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Making Public Places SaferSurveillance and Crime Prevention$
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Brandon C. Welsh and David P. Farrington

Print publication date: 2009

Print ISBN-13: 9780195326215

Published to Oxford Scholarship Online: May 2012

DOI: 10.1093/acprof:oso/9780195326215.001.0001

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How Might Surveillance Measures Reduce Crime?

How Might Surveillance Measures Reduce Crime?

(p.33) 3 How Might Surveillance Measures Reduce Crime?
Making Public Places Safer

Brandon C. Welsh

David P. Farrington

Oxford University Press

This chapter investigates how surveillance measures can reduce crime. It explains that public-area surveillance falls under the category of situational-crime prevention, which stands apart from these other strategies by its singular focus on the setting or place in which criminal acts take place, as well as its crime-specific focus. The chapter discusses the core assumption of both opportunity and informal social-control models of prevention that criminal opportunities and risks are influenced by environmental conditions in interaction with resident and offender characteristics. Thus, though street lighting, closed-circuit television (CCTV) cameras, and some physical design changes to buildings and parks do not constitute a physical barrier to crime, they can act as a catalyst to stimulate crime reduction through a change in the perceptions, attitudes, and behavior of residents and potential offenders.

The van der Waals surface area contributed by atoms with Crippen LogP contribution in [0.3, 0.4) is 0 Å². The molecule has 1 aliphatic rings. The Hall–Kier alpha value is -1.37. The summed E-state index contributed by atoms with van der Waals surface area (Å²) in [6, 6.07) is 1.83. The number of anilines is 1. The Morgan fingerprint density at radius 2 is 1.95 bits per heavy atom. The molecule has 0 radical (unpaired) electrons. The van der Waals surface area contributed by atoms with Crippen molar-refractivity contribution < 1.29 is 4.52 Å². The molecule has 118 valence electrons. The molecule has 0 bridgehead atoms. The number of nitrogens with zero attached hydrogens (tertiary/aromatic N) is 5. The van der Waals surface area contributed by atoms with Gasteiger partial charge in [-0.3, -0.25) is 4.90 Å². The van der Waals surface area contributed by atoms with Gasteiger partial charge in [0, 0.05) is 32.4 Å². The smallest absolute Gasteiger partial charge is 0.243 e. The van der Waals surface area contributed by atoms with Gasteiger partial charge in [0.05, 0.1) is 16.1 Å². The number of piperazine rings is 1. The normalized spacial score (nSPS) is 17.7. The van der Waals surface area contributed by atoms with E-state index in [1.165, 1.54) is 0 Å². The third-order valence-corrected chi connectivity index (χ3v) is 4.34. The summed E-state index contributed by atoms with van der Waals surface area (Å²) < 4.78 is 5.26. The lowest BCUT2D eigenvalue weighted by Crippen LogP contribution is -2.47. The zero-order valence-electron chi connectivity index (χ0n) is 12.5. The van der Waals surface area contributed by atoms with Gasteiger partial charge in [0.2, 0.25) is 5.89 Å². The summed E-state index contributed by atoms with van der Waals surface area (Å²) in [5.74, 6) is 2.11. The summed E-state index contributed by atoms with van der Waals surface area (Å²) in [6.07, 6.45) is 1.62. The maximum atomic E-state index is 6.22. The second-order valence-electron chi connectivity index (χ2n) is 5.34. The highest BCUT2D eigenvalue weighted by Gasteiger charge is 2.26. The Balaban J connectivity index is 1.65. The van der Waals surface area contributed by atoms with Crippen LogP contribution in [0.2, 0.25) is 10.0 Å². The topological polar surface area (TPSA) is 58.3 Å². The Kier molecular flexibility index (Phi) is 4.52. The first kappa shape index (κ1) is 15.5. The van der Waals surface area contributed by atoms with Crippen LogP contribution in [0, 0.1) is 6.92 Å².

Keywords:   surveillance measures, public-area surveillance, situational-crime prevention, criminal opportunities, street lighting, CCTV cameras, crime reduction

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